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The Basics

Sneaky changes to your credit cards

Issuers are burying revisions to your accounts in the fine print of your billing statements. They may have raised your rates or slashed your limits without you even noticing.


Have you noticed anything different about your credit card accounts lately? Read the fine print. Really read it. Chances are the interest rates have crept upward, fees have increased or rewards rates have been diluted, even if you pay your bills on time.

Many of these changes in account terms have already taken effect. Still others, such as the return of routine annual fees, may be on the horizon. Changes have come quickly in interest rates, fees, minimum payments, credit limits and rewards, and none of them favors consumers.

Interest rates

Although banks are scooping up billions in bailout money or borrowing money from the Federal Reserve at as low as 0%, they aren't passing on those savings to consumers. Credit card interest rates have increased for many major card issuers and even doubled or tripled for some consumers who pay their bills on time. Bank of America is raising interest rates on about 4 million customers with balances. Citigroup and Capital One have also jacked up rates.

Credit card interest rates are typically pegged to the prime rate, which has fallen from 5.25% a year ago to 3.25% now. But the national average rate for credit cards has actually risen over that period, moving from 11.3% to 12.4%, according to the's weekly rate survey of large card issuers.


Card companies have become fee addicts. According to industry consultant R.K. Hammer, card issuers raked in $19 billion from penalty fees in 2008, up 5% from 2007. This year, penalty fee income is expected to rise to a record $20.5 billion.

Fees come in many forms:

  • Balance transfer fees used to be capped, meaning that no matter how much you transferred, you paid no more than $50 or $75. The caps have been dropped. The standard balance transfer fee has risen to 3%, and Bank of America recently joined Discover in increasing that fee to 4% on certain offers.

  • Cash advance fees had been 3%, but Bank of America now has 5% cash advance fees for money obtained through ATMs and at banks, and 4% fees on advances via direct deposit and checks.

  • Foreign transaction fees -- charged when you make purchases in other countries or use foreign banks -- are going up for many cardholders. Starting June 1, Bank of America will begin charging for a service it had previously provided free: Transactions made in U.S. dollars but processed through foreign banks (such as online purchases from overseas merchants using foreign banks) will be hit with 3% fees.

Minimum payments

You might have to start paying more each month.

Chase increased the minimum payment from 2% to 5% for cardholders with large balances.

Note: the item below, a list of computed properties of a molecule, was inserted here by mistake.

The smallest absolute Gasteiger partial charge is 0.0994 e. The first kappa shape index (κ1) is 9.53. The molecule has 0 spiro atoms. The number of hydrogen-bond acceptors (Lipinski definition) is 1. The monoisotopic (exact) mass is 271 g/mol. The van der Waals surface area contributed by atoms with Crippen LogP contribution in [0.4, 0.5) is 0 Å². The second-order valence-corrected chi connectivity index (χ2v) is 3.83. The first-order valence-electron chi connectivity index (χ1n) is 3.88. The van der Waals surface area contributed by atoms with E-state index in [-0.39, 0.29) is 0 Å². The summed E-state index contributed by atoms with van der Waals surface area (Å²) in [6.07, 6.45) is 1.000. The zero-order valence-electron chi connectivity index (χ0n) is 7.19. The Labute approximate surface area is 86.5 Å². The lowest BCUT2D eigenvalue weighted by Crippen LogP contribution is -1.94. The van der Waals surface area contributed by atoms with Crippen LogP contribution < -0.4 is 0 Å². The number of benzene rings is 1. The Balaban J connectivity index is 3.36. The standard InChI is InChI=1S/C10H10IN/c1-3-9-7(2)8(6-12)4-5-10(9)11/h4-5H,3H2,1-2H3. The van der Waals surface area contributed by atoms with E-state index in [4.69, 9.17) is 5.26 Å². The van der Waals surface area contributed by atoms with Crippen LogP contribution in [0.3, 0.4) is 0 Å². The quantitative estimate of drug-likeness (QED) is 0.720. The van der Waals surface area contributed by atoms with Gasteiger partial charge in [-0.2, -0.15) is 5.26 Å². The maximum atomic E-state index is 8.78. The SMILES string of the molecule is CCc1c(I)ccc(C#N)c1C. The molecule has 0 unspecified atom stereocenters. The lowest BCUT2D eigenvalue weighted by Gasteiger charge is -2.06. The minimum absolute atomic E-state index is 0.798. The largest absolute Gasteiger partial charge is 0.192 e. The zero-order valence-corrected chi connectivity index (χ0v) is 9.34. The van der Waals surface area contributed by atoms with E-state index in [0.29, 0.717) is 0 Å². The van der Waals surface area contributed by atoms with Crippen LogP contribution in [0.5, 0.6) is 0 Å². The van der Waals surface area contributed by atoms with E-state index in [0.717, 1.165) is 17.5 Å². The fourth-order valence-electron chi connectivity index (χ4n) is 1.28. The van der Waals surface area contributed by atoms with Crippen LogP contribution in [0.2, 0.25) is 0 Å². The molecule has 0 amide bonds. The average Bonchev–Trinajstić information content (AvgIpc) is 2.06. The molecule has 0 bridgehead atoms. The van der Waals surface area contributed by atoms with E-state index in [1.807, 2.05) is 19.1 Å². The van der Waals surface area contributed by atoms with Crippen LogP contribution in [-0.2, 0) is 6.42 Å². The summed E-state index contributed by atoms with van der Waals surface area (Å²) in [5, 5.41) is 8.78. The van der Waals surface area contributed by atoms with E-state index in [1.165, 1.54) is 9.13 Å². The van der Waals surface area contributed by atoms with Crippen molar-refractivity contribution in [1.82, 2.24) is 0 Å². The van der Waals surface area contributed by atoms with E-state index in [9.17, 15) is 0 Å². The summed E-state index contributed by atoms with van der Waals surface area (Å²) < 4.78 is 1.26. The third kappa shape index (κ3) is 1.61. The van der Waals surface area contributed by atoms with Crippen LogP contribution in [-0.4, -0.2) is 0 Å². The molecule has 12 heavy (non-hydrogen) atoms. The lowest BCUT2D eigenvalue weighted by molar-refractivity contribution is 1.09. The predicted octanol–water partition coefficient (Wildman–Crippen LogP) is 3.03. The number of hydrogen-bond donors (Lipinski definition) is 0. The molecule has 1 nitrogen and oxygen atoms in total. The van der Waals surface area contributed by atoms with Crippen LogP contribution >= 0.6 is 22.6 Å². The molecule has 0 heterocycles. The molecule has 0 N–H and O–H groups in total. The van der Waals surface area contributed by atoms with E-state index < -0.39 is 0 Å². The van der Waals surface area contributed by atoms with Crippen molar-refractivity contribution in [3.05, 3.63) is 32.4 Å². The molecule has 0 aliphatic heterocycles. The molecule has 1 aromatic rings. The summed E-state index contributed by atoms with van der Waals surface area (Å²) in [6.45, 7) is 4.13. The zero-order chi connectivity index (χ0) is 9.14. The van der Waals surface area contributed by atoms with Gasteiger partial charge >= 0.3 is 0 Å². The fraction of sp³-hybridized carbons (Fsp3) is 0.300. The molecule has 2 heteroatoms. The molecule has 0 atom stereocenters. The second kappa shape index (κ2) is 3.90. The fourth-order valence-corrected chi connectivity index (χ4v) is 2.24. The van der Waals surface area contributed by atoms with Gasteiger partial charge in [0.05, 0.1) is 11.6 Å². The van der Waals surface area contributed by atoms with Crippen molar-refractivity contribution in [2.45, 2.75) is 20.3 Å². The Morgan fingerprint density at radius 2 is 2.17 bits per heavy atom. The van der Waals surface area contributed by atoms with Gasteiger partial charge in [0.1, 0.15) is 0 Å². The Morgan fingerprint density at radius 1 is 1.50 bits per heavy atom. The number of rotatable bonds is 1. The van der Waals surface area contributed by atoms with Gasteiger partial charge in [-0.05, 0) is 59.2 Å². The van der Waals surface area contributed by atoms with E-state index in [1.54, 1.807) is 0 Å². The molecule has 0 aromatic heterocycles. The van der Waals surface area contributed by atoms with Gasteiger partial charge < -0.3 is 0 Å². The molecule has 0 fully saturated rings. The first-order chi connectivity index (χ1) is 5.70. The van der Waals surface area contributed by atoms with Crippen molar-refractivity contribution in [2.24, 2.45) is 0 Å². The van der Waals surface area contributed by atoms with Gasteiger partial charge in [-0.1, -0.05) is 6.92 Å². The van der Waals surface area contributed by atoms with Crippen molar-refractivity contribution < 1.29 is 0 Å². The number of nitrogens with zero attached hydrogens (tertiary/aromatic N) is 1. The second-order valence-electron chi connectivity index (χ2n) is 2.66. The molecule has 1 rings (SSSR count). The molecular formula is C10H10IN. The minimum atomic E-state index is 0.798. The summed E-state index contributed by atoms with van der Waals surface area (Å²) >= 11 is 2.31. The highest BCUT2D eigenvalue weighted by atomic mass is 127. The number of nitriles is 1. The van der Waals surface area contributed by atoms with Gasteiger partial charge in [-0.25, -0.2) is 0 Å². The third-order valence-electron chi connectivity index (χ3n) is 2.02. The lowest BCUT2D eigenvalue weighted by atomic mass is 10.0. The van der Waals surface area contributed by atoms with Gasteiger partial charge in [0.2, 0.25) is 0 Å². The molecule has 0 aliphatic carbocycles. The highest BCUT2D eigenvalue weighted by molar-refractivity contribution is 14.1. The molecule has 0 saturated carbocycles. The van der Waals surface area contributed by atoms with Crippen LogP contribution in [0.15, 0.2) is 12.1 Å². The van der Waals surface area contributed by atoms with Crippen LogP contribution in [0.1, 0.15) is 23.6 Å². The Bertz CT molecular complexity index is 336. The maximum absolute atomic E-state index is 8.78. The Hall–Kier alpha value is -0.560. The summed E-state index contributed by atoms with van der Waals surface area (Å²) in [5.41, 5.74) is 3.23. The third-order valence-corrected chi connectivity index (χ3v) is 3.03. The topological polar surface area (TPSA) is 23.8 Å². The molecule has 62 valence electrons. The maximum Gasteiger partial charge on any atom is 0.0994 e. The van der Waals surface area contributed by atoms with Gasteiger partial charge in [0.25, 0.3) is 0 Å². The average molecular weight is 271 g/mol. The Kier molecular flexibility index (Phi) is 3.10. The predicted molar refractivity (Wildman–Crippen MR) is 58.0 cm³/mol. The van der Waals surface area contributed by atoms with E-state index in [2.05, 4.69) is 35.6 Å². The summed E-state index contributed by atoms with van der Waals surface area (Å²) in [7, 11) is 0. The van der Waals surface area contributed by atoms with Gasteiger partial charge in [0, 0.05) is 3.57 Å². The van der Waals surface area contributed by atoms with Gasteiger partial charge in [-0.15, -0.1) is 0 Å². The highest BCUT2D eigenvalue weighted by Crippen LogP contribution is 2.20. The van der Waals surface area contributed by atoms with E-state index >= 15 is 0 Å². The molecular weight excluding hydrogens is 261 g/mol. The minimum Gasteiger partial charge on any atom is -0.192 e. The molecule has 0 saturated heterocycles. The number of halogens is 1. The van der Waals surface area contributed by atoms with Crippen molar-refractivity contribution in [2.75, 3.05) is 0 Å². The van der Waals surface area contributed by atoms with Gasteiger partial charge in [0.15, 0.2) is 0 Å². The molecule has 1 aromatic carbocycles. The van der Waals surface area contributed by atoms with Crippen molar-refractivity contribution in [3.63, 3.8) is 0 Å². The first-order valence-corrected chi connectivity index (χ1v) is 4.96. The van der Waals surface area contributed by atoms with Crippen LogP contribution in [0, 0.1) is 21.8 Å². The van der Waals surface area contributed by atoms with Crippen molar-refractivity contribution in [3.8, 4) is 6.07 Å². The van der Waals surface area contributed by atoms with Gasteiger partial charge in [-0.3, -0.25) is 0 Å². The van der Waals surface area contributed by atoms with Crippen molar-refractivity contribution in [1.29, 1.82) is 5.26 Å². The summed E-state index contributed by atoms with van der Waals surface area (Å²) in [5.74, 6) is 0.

Credit limits

Many card issuers are slashing credit limits. Industry analyst Meredith Whitney predicts banks will cut credit card lines by a cumulative $2 trillion this year and $2.7 trillion by the end of 2010.

American Express has taken the most heat over slashing credit limits. Nearly half of its portfolio underwent a major overhaul that included cutting limits by 50% or more. Other issuers have cut limits, too, sometimes to amounts lower than the balances owed, triggering over-the-limit fees on a few accounts. Citigroup is offering some customers up to $550 if they agree to cut their credit limits and stop using their cards for up to 11 months.

Lowering credit limits also can cause immediate damage to the credit scores of consumers who carry balances.


Rewards programs have become less rewarding.

Citigroup's Thank You Rewards program thanked its customers by adding a $39 fee for all tickets redeemed through its CitiMiles program. American Express' Delta SkyMiles "Always Double Miles" program on everyday purchases became "never double miles."

What's behind the upheaval

Why so many changes? Why now, especially after the federal government has pumped billions into struggling banks to help bolster lending? Consider these reasons:

  • A perfect storm. Banking and credit industry observers say a tsunami of financial, regulatory and economic forces is leading issuers to drive up the cost of borrowing on credit cards. The recession, financial market turmoil, the frozen credit card securities market, job losses and growing credit card payment defaults are fueling some of the changes.

  • Upcoming regulations. Card issuers are also gearing up for 2010, when sweeping changes in federal credit card regulations will go into effect and significantly limit how and when interest rates can be increased. Recently passed federal legislation to curb practices in the card industry will fast-track consumer protections.

  • Profitability problems. Moody's, a New York credit rating agency, used a stress analysis to evaluate the strength of the six biggest credit card issuers -- Bank of America, Chase, Citi, American Express, Capital One and Discover -- and found that maintaining profitability this year will be a struggle for some. Capital One and Citi posted losses in the first quarter; American Express eked out only a small gain. The six collectively hold 80% of the nation's nearly $1 trillion in outstanding credit card balances.

Continued: What you can do

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